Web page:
This is also why tyranny is Godless and inherently hostile to religion and people of faith. No tyrant can allow anyone to openly recognize anyone or anything greater than the tyrant. That way lies rebellion.

It is important to realize too that killing animals is justified in the Christian tradition.  While the Bible does not specifically state “though shalt hunt,” there are many references that make clear that hunting—and of course, killing game—is not only acceptable, but expected.  For example, Genesis 27:30-31:

 And it came to pass, as soon as Isaac had made an end of blessing Jacob, and Jacob was yet scarce gone out from the presence of Isaac his father, that Esau his brother came in from his hunting. And he also had made savoury meat, and brought it unto his father, and said unto his father, Let my father arise, and eat of his son’s venison, that thy soul may bless me.

In the Judeo/Christian tradition, there is a very clear distinction between animals and man.  Surely, no moral man mistreats animals or causes any animal unnecessary pain, and our laws rightly treat the wretched people that do harm animals harshly.  However, murder with its attendant penalties, is reserved for the unlawful and unjustified taking of human life. As God recognizes a fundamental difference between Man and animals, so too does the law.

The Bible also, in many ways, makes clear that killing is anticipated by God and is permitted when justified.  Ecclesiastes 3:1 & 3 states:

To every thing there us a season and a time to every purpose under the heaven: …A time to kill, and a time to heal…

Yet the Bible also draws the distinction between the province of Man and of God in Matthew 5:21:

Ye have heard that it was said by them of old time, Thou shalt not kill; and whosoever shall KILL shall be in danger of the judgment:

Remember the biblical difference between killing and murdering.  One may kill if justified in killing and face no penalty under the laws of Man or God, but murder is quite a different matter, invoking not only the potential destruction of the body by Man, but the eternal damnation of the soul by God.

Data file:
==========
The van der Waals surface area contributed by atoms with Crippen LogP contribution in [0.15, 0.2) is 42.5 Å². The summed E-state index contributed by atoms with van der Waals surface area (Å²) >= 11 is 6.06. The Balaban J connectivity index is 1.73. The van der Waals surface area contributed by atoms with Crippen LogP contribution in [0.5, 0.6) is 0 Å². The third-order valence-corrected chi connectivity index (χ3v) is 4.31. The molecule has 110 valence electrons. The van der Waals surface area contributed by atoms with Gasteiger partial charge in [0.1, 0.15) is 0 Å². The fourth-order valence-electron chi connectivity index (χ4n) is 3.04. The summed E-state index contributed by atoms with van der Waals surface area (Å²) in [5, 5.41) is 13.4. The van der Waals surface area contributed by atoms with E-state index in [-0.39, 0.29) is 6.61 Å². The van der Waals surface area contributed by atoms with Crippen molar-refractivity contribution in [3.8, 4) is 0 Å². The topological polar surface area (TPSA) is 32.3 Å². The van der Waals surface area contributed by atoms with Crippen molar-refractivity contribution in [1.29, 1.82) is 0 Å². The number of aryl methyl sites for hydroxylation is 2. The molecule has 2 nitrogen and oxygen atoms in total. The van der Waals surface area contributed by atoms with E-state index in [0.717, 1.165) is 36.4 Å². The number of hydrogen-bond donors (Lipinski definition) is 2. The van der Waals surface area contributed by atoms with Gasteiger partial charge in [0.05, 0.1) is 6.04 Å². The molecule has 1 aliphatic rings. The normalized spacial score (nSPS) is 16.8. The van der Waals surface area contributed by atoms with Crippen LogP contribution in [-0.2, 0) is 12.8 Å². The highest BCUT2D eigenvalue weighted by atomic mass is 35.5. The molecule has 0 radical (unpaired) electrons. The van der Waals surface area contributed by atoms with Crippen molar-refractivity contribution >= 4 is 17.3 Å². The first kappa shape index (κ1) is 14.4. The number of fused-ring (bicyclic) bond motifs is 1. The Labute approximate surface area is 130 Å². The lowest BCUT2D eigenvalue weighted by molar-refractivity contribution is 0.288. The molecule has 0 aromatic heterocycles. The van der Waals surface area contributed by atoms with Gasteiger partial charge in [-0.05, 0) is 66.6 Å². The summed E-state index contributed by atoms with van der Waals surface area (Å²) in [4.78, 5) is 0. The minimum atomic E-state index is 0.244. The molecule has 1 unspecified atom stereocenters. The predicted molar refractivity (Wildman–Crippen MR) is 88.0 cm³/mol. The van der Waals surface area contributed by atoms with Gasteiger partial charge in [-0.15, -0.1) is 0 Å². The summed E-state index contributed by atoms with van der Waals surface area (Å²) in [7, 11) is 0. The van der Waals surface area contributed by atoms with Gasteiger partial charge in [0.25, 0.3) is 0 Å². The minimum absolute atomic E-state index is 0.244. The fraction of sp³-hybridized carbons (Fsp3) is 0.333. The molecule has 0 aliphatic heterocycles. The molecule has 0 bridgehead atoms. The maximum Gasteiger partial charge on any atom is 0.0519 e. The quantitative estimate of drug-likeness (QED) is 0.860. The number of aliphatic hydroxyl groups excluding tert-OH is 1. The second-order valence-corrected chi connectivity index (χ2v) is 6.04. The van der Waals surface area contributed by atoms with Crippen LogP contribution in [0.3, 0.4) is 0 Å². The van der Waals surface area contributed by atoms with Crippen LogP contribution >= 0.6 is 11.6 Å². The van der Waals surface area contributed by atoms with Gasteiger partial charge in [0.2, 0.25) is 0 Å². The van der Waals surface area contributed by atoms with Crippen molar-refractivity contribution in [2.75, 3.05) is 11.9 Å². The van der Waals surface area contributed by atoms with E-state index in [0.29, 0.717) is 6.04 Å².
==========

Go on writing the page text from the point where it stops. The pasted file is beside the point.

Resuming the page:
And while the Bible enjoins believers to respect governmental authority because God allows it to exist, it makes clear that each individual, because of his or her intrinsic worth, has not only the freedom to protect their most precious, God given gift–their life–perhaps even the duty to do so.  This was, at one time, almost universally understood (see Jeffrey Snyder’s article A Nation of Cowards, for additional commentary on this issue; it’s linked here and in installment 1 of this series, and very much worth your time if you missed the first article).  Decades of relativistic thinking have, to greater and lesser degrees, and in some quarters, muddied what were once transparent philosophical waters.

In Jewish tradition, the word for murder is based on the concept of longing for or desiring, in other words, invoking passion, a passion to kill–to murder–in an unjustified manner and for unjustifiable reasons.  Killing, however, is a matter of necessity or of justifiably applied justice.  Neither the Bible nor the Torah prohibit self-defense and both recognize the inherent value of each human life.  Therefore, the distinction between justified and unjustified killing—the latter being murder or lesser crimes such as negligent homicide or manslaughter—is obvious.